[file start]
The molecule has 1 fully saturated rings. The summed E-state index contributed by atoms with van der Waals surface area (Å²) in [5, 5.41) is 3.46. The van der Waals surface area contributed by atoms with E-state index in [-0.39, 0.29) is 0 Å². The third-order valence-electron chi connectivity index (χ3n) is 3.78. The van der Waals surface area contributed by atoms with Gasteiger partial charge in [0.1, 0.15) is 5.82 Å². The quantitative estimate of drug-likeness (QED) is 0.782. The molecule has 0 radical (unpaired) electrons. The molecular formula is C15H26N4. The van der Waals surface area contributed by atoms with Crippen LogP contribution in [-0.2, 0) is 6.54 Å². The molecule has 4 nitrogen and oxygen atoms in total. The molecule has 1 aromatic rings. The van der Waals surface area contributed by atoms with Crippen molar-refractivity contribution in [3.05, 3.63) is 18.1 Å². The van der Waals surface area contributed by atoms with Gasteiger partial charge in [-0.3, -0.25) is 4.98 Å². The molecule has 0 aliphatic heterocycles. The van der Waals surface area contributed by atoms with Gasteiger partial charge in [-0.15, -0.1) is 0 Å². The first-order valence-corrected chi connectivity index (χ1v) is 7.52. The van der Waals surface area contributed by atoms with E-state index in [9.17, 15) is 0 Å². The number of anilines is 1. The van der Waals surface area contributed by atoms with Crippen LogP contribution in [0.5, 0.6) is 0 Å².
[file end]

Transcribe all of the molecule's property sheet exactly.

The molecule has 1 fully saturated rings. The summed E-state index contributed by atoms with van der Waals surface area (Å²) in [5, 5.41) is 3.46. The van der Waals surface area contributed by atoms with E-state index in [-0.39, 0.29) is 0 Å². The third-order valence-electron chi connectivity index (χ3n) is 3.78. The van der Waals surface area contributed by atoms with Gasteiger partial charge in [0.1, 0.15) is 5.82 Å². The quantitative estimate of drug-likeness (QED) is 0.782. The molecule has 0 radical (unpaired) electrons. The molecular formula is C15H26N4. The van der Waals surface area contributed by atoms with Crippen LogP contribution in [-0.2, 0) is 6.54 Å². The molecule has 4 nitrogen and oxygen atoms in total. The molecule has 1 aromatic rings. The van der Waals surface area contributed by atoms with Crippen molar-refractivity contribution in [3.05, 3.63) is 18.1 Å². The van der Waals surface area contributed by atoms with Gasteiger partial charge in [-0.3, -0.25) is 4.98 Å². The molecule has 0 aliphatic heterocycles. The van der Waals surface area contributed by atoms with Gasteiger partial charge in [-0.15, -0.1) is 0 Å². The first-order valence-corrected chi connectivity index (χ1v) is 7.52. The van der Waals surface area contributed by atoms with E-state index in [9.17, 15) is 0 Å². The number of anilines is 1. The van der Waals surface area contributed by atoms with Crippen LogP contribution in [0.5, 0.6) is 0 Å².